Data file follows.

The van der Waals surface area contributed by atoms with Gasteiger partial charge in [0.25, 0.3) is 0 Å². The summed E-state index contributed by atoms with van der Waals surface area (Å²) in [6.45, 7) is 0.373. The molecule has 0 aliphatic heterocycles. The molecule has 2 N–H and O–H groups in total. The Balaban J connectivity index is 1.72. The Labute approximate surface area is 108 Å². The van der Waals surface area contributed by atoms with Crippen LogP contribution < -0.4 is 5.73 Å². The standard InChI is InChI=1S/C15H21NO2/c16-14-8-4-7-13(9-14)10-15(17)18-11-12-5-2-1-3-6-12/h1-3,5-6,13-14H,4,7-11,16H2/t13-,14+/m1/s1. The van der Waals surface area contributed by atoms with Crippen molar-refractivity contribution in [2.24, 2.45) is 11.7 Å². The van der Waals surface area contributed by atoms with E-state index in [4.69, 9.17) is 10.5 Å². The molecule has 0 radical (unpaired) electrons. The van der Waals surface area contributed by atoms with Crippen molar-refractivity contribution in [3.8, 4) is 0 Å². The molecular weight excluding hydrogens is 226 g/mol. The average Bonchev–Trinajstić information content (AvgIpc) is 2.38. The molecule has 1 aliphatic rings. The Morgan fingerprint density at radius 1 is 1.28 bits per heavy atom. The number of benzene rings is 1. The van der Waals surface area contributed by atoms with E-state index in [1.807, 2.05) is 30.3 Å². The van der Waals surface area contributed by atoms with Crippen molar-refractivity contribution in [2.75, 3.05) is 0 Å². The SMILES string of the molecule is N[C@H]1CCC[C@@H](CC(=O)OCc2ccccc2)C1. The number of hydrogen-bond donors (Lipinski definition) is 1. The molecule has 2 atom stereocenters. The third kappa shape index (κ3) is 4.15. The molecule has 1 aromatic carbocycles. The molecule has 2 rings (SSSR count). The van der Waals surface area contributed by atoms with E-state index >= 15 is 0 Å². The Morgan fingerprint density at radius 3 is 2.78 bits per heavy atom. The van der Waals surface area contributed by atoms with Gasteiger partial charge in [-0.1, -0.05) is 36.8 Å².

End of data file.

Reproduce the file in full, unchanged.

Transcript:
The van der Waals surface area contributed by atoms with Gasteiger partial charge in [0.25, 0.3) is 0 Å². The summed E-state index contributed by atoms with van der Waals surface area (Å²) in [6.45, 7) is 0.373. The molecule has 0 aliphatic heterocycles. The molecule has 2 N–H and O–H groups in total. The Balaban J connectivity index is 1.72. The Labute approximate surface area is 108 Å². The van der Waals surface area contributed by atoms with Crippen LogP contribution < -0.4 is 5.73 Å². The standard InChI is InChI=1S/C15H21NO2/c16-14-8-4-7-13(9-14)10-15(17)18-11-12-5-2-1-3-6-12/h1-3,5-6,13-14H,4,7-11,16H2/t13-,14+/m1/s1. The van der Waals surface area contributed by atoms with Crippen molar-refractivity contribution in [2.24, 2.45) is 11.7 Å². The van der Waals surface area contributed by atoms with E-state index in [4.69, 9.17) is 10.5 Å². The molecule has 0 radical (unpaired) electrons. The van der Waals surface area contributed by atoms with Crippen molar-refractivity contribution in [3.8, 4) is 0 Å². The molecular weight excluding hydrogens is 226 g/mol. The average Bonchev–Trinajstić information content (AvgIpc) is 2.38. The molecule has 1 aliphatic rings. The Morgan fingerprint density at radius 1 is 1.28 bits per heavy atom. The number of benzene rings is 1. The van der Waals surface area contributed by atoms with E-state index in [1.807, 2.05) is 30.3 Å². The van der Waals surface area contributed by atoms with Crippen molar-refractivity contribution in [2.75, 3.05) is 0 Å². The SMILES string of the molecule is N[C@H]1CCC[C@@H](CC(=O)OCc2ccccc2)C1. The number of hydrogen-bond donors (Lipinski definition) is 1. The molecule has 2 atom stereocenters. The third kappa shape index (κ3) is 4.15. The molecule has 1 aromatic carbocycles. The molecule has 2 rings (SSSR count). The van der Waals surface area contributed by atoms with E-state index >= 15 is 0 Å². The Morgan fingerprint density at radius 3 is 2.78 bits per heavy atom. The van der Waals surface area contributed by atoms with Gasteiger partial charge in [-0.1, -0.05) is 36.8 Å².